Closing arguments underway in Juneau gun shop lawsuit trial

Attorney Mark Choate (right) recreates the murder of Simone Kim and its immediate aftermath during closing arguments to the jury on Thursday. Attorney Jon Choate portrays the wounded Kim. (Photo by Matt Miller/KTOO)
Attorney Mark Choate (right) recreates the murder of Simone Kim and its immediate aftermath during closing arguments to the jury on Thursday. Attorney Jon Choate portrays the wounded Kim. (Photo by Matt Miller/KTOO)

The attorney for the family of a murdered Anchorage man called a Juneau gun shop owner a selfish and stubborn man whose refusal to change his sloppy business practices led to the homicide.

Closing arguments got underway Thursday afternoon in the wrongful death lawsuit filed against Ray Coxe of Rayco Sales. The family of Simone Kim alleges that Coxe’s negligence led to Jason Coday walking out of the store with a rifle only two days before the 2006 murder.

Kim family attorney Mark Choate said Coxe casually disregarded federal laws for reporting gun transactions whenever it suited him.

“He loves to sell them. But he loves to sell them his way,” Choate said. “He loves to sell them the way he’s always sold them because, by gosh, that’s what’s important to him.”

The Kim family alleges that Coxe sold the 10-22 Ruger rifle without a background check or Coday filling out a required Form 4473.

“We go through all the things that led to gun laws where we have national systems where you have to call in to make sure that the person isn’t a felon, a fugitive, meth addict, mentally ill or a domestic violence person,” Choate said.

Choate suggested that Coxe deliberately set up a VCR for a backup video surveillance system so that it would deliberately malfunction before a police officer arrived to inspect it on the day of the murder.

The VCR’s operation has become a central issue for both sides in the case. At dispute is whether the tape simply stopped at the end of an extended recording or whether it rewound and started playing again. And does it operate differently if the record-enable tab on the videocassette is removed? Jurors will get to experiment with the VCR during their deliberations in the jury room.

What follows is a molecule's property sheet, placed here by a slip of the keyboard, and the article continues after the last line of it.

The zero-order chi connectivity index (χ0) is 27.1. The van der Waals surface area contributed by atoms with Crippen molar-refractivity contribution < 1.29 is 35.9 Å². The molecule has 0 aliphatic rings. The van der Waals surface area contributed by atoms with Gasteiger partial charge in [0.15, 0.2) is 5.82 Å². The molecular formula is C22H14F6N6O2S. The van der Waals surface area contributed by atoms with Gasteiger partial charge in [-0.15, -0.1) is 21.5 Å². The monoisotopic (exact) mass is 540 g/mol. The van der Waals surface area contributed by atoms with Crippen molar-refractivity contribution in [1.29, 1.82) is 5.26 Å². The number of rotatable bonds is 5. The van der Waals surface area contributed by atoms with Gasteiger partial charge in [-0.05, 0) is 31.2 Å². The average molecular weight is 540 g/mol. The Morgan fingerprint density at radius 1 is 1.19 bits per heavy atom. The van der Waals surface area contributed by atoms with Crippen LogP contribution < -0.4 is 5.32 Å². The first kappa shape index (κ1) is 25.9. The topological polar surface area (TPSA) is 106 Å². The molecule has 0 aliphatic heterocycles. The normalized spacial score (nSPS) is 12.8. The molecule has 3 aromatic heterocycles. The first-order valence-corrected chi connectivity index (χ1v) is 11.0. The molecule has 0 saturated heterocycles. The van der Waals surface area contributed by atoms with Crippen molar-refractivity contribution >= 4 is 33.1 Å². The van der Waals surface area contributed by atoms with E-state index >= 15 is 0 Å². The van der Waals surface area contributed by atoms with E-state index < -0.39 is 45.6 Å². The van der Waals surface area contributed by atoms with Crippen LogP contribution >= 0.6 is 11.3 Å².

Coxe’s attorney Tony Sholty will make his closing arguments on Friday before Choate makes a rebuttal and the case goes to the jury.

It’s unknown how long the jury will deliberate, but they must first determine whether Coxe violated federal law by willingly and knowingly selling, delivering, or transferring the rifle to Coday. Another claim of negligent entrustment centers on whether Coxe knew if Coday would have used the rifle to harm someone else.

Jury considerations and punitive phase

The standard of proof is lower in civil cases than in criminal matters. Jurors must determine if the evidence makes the plaintiffs’ case more likely than not, rather than to be sure beyond reasonable doubt as in criminal cases.

The jury will have to work through a long, complicated special verdict form in which they apportion liability between Coday and Coxe, determine economic losses, assign amounts for Kim’s pain and suffering, adjust for the loss of his companionship and his help around the Kim household, and determine whether there should be special considerations for his parents as dependents.

If the jury decides to levy punitive damages against Coxe, then jurors will return to the courtroom for a second phase of the trial. That will be for any reckless indifference, malice or outrageous conduct. Arguments will likely be short before the jury begins another round of deliberations.

Testimony wrap-up

In other developments on Thursday, former Juneau police Lt. Walt Bowman said he contacted the Bureau of Alcohol, Tobacco and Firearms in 2002 because he was concerned about loose inventory control and lax security at Rayco Sales. Bowman testified about firearms stolen from the store, but the Juneau Police Department did not investigate any illegal sales there.

Jurors also heard the rest of a deposition taken from customer and former clerk Stan Bickham who wondered if Coxe was losing money because unlocked long guns were located near the door and could be easily stolen.

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